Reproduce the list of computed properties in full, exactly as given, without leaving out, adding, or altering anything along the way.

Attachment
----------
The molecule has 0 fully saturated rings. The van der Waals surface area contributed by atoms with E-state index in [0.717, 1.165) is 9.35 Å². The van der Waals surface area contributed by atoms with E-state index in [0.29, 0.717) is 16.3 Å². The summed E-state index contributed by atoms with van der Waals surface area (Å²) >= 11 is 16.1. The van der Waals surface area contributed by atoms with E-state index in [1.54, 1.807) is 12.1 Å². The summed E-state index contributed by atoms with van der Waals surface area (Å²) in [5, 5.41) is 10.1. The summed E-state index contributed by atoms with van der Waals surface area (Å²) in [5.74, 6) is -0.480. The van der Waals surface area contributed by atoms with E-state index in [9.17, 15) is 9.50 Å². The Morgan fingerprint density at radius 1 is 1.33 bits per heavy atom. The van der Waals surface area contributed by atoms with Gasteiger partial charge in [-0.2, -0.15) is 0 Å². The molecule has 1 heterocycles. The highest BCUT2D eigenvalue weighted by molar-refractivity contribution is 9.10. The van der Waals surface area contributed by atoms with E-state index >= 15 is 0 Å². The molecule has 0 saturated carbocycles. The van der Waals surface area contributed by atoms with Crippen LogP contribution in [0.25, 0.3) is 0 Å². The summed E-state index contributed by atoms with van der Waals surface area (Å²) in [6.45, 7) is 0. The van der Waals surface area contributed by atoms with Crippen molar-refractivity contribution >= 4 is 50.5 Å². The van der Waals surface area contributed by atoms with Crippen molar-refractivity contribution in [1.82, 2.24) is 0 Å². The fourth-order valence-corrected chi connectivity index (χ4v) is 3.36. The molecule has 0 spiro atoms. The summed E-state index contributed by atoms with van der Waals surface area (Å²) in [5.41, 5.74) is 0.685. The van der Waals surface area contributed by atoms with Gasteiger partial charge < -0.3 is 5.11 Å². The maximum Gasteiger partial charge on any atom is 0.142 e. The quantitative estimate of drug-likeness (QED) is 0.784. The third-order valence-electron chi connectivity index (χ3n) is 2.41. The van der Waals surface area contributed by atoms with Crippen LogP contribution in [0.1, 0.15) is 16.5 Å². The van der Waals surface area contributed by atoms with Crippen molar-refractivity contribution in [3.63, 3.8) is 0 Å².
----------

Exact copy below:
The molecule has 0 fully saturated rings. The van der Waals surface area contributed by atoms with E-state index in [0.717, 1.165) is 9.35 Å². The van der Waals surface area contributed by atoms with E-state index in [0.29, 0.717) is 16.3 Å². The summed E-state index contributed by atoms with van der Waals surface area (Å²) >= 11 is 16.1. The van der Waals surface area contributed by atoms with E-state index in [1.54, 1.807) is 12.1 Å². The summed E-state index contributed by atoms with van der Waals surface area (Å²) in [5, 5.41) is 10.1. The summed E-state index contributed by atoms with van der Waals surface area (Å²) in [5.74, 6) is -0.480. The van der Waals surface area contributed by atoms with E-state index in [9.17, 15) is 9.50 Å². The Morgan fingerprint density at radius 1 is 1.33 bits per heavy atom. The van der Waals surface area contributed by atoms with Gasteiger partial charge in [-0.2, -0.15) is 0 Å². The molecule has 1 heterocycles. The highest BCUT2D eigenvalue weighted by molar-refractivity contribution is 9.10. The van der Waals surface area contributed by atoms with E-state index >= 15 is 0 Å². The molecule has 0 saturated carbocycles. The van der Waals surface area contributed by atoms with Crippen LogP contribution in [0.25, 0.3) is 0 Å². The summed E-state index contributed by atoms with van der Waals surface area (Å²) in [6.45, 7) is 0. The van der Waals surface area contributed by atoms with Crippen molar-refractivity contribution >= 4 is 50.5 Å². The van der Waals surface area contributed by atoms with Crippen molar-refractivity contribution in [1.82, 2.24) is 0 Å². The fourth-order valence-corrected chi connectivity index (χ4v) is 3.36. The molecule has 0 spiro atoms. The summed E-state index contributed by atoms with van der Waals surface area (Å²) in [5.41, 5.74) is 0.685. The van der Waals surface area contributed by atoms with Gasteiger partial charge < -0.3 is 5.11 Å². The maximum Gasteiger partial charge on any atom is 0.142 e. The quantitative estimate of drug-likeness (QED) is 0.784. The third-order valence-electron chi connectivity index (χ3n) is 2.41. The van der Waals surface area contributed by atoms with Crippen LogP contribution in [0.1, 0.15) is 16.5 Å². The van der Waals surface area contributed by atoms with Crippen molar-refractivity contribution in [3.63, 3.8) is 0 Å².